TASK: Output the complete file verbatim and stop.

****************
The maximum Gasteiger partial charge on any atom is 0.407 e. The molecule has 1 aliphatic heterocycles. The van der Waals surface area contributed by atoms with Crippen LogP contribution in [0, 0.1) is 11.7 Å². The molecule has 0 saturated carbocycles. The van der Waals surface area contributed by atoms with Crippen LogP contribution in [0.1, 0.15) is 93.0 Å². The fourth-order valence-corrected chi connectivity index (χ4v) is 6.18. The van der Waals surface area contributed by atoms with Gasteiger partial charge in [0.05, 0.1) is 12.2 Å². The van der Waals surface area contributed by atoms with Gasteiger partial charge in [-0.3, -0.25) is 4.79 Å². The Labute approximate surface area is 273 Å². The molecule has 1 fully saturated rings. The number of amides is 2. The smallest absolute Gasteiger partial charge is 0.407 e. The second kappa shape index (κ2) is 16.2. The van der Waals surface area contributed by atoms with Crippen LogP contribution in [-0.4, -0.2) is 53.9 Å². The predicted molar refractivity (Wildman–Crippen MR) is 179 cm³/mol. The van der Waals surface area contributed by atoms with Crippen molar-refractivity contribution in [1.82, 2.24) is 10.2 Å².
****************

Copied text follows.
The maximum Gasteiger partial charge on any atom is 0.407 e. The molecule has 1 aliphatic heterocycles. The van der Waals surface area contributed by atoms with Crippen LogP contribution in [0, 0.1) is 11.7 Å². The molecule has 0 saturated carbocycles. The van der Waals surface area contributed by atoms with Crippen LogP contribution in [0.1, 0.15) is 93.0 Å². The fourth-order valence-corrected chi connectivity index (χ4v) is 6.18. The van der Waals surface area contributed by atoms with Gasteiger partial charge in [0.05, 0.1) is 12.2 Å². The van der Waals surface area contributed by atoms with Gasteiger partial charge in [-0.3, -0.25) is 4.79 Å². The Labute approximate surface area is 273 Å². The molecule has 1 fully saturated rings. The number of amides is 2. The smallest absolute Gasteiger partial charge is 0.407 e. The second kappa shape index (κ2) is 16.2. The van der Waals surface area contributed by atoms with Crippen LogP contribution in [-0.4, -0.2) is 53.9 Å². The predicted molar refractivity (Wildman–Crippen MR) is 179 cm³/mol. The van der Waals surface area contributed by atoms with Crippen molar-refractivity contribution in [1.82, 2.24) is 10.2 Å².